The race for mayor of Keller came down to six votes, according to unofficial Tarrant County election results.
Unless a recount gives Pat McGrail the victory, residents of Keller will vote again for mayor and for City Council Place 6, after no candidates got 50 percent of the vote in those races Saturday, according to unofficial Tarrant County election results.
Former mayor McGrail and current City Council member and Mayor Pro Tem Rick Barnes each got almost half of the votes in the race for mayor on Election Day. Longshot Kris Jara received just 56 votes , 1.6 percent of the 3,584 votes,but those votes had a big impact on the race.
Barnes got 1,741 votes, 48.6 percent of the vote, while McGrail received 1,787 votes, 49.9 percent, according to unofficial election results. Had six votes for Barnes or Jara gone to McGrail, he would have won.
Never miss a local story.
In Keller, candidates must receive more than 50 percent of all votes cast in the race to win.
McGrail would have to formally request a recount, but as of Saturday night, the city is expecting to have runoffs in both elections, said Keller spokeswoman Rachel Reynolds.
McGrail could not be reached for comment Saturday night. However, a post on his campaign Facebook page said he was “looking forward to a recount in the next few days.”
Barnes said he was “not expecting a runoff,” but he’s “optimistic to move forward.”
“I thought we had a great campaign and I was really looking forward to serving Keller as its mayor,” Barnes said. “I met with a ton of voters at the polls and had some outstanding conversations, and I know they'll be coming back out to vote.”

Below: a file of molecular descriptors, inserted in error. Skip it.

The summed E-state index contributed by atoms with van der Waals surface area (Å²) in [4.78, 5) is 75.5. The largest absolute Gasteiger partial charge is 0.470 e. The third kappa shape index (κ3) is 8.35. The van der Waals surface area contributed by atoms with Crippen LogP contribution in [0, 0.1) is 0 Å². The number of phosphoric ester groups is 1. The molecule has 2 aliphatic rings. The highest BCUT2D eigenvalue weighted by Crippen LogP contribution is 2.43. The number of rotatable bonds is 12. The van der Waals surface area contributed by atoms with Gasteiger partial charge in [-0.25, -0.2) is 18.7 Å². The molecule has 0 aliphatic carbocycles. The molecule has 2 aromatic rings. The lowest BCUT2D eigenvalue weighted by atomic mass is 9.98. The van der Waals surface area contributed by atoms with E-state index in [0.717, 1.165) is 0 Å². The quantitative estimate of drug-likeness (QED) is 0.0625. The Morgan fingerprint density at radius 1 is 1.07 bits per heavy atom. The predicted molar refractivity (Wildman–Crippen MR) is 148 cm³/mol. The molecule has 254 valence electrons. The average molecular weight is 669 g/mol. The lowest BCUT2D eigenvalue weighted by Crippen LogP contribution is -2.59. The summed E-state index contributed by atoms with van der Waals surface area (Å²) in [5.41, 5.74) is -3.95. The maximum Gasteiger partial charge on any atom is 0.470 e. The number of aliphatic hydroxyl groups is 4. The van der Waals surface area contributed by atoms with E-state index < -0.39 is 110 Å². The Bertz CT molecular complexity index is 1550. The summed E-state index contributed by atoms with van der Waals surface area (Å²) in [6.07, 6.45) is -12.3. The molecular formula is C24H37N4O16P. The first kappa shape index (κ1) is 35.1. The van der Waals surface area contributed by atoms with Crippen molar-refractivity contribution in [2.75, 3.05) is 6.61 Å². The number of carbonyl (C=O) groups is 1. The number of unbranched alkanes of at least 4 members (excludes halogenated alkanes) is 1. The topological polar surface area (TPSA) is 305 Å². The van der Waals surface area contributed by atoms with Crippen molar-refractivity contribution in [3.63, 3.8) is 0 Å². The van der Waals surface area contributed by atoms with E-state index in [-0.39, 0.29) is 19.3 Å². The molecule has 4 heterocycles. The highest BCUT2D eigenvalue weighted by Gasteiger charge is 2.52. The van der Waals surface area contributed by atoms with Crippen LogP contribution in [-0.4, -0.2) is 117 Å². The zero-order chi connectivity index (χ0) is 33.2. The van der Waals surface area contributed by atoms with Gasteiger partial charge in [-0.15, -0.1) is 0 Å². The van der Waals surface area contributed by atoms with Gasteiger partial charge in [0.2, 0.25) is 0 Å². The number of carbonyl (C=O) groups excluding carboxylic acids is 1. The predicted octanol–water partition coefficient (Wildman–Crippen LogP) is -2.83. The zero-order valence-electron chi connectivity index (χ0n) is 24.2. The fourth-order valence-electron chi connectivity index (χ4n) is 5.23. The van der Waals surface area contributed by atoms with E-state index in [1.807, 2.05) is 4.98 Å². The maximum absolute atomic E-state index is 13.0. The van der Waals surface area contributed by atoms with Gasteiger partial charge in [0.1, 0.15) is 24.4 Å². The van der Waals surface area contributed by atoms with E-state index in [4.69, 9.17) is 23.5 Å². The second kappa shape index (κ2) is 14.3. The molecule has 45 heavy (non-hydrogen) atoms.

Former City Council member Mitch Holmes and newcomers Tag Green, Brenden Leavitt and Ryan Martin were running for City Council Place 6. While Green received the most votes, he, too, fell short of 50 percent.
Green got 47.5 percent of the vote, and Holmes received 34.1 percent. They will face off in the runoff.
Martin received 11.9 percent percent of the vote, and Leavitt got 6.5 percent, according to unofficial results.
Holmes said he expected the runoff because it was a four-way race, and “for me, this race starts now.”
“The main difference between me and my opponent is that throughout the campaign season, I have addressed specific issues with my opinion on each, in an effort to show voters that I intend to bring a new level of transparency to Town Hall,” Holmes said.
Holmes said he looks forward to the rest of the race and congratulated Green, who “carried the clear plurality in his first election.”
Green could not be reached Saturday night.
Past runoff elections for Keller City Council seats have been estimated around $21,000.
Early voting will run from May 30 - June 6, and the runoff election day is set for June 10, according to the city of Keller.
Until the winners are decided in the runoff, the current mayor and Place 6 council member, Mark Mathews and Barnes, respectively, will continue to serve, Mathews said.
The only city of Keller race that had any certainty Saturday was the other expiring council seat, Place 5, where incumbent Bill Hodnett and challenger Christopher Whatley filed for election. Immediately after the deadline to file in February, Hodnett withdrew from the race, leaving Whatley unopposed. Whatley got 100 percent of the 2,345 votes.